1 ii. :
uus ruuiiiiiLieu ma uuiaiuuuiviu ojii,
and excluded himself from their,
forgivness, though he seek it "witji
tears." Alas poor Browerlto think
for a moment that the radical lead-,
fivs wanted the internal revenue law
repealed. They wanted .no suoh
11.: in. i: 1 v. 1 n i.
luuj. 1 uy um ue uuii lunuvr uiu
example of the illustrious Nichols,
whose recorded vcte to perpetuate
it in all its odious features stamps
him as the game chicken of the cor
rupt party ? But to our . aspiring
Dockery again, doomed to fold hi3
wings in silence, wailing over his de
feat, while the noble Fowlo, rising
! on majestic wings, shall serenely
I float in the sunlight of heaven above
turn, vviiiie wiser counsels snan
prevail, with firmer hands at the
helm, guiding the ship of State from
off the breakers in her onward and
prosperous course, such men as
Dockery and his satellites will find
their level in retirement, driven
thither Dy an injured people unwill
ing to trust them. As an old neigh
bor of mine used to say of certain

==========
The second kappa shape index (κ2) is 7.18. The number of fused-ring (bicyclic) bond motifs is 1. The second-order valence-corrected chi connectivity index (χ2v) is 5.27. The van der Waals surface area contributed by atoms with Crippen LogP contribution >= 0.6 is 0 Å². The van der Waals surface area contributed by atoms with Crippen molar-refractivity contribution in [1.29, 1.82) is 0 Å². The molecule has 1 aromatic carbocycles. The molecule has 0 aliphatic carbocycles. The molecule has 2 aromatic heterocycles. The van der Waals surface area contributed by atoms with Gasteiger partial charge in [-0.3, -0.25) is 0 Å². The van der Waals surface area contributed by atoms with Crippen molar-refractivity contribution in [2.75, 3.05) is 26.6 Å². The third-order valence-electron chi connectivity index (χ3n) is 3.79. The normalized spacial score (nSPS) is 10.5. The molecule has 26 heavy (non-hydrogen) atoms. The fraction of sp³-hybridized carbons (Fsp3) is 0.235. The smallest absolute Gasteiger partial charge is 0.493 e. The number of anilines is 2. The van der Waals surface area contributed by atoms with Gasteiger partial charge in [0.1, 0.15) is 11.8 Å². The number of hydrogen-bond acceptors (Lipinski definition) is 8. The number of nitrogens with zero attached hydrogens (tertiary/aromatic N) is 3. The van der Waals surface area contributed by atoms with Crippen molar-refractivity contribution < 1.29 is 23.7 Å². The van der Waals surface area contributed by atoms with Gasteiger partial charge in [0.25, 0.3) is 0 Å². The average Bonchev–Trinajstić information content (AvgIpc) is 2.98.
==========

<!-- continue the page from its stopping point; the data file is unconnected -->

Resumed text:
.hnrftftf?iH. thev can be snared."
R. W. IL
W ht a Wire Should Do.
A wife fciust learn how to form her
husband' happiness; in that direc
tion the secret of hei comfort lies;
she must not cherish Lis weaknesses
by wording upon them; she must
not rashly ruu counter to his preju-
ROt loosen the bond between man
I if anJ gometime,, unieS9
1 . ....
i . tlie afi-tction of both be very
- Um.ri - o. InKtirtrlr. Tf irritation
j should occur,a woman must expect
j to hear from raot men even a
! strength and vehemence of language
f,r more than the occasion requires
Mila ftj . veil as stern raea are 1 prone
, , exaggeration of Jauguage; let not
1 retaliation. The bitterest repentance
themselves said, but seldom what is
uttered by their wives. They are
grateful, too for forbearance in such
cases, for whbst asserting most loud
ly that they are (igbt, they are often
conicous that they are wrong! . Oue
a little time' as the greatest boon
you can bestow, to, tne vutatea
feelings of ycur husband,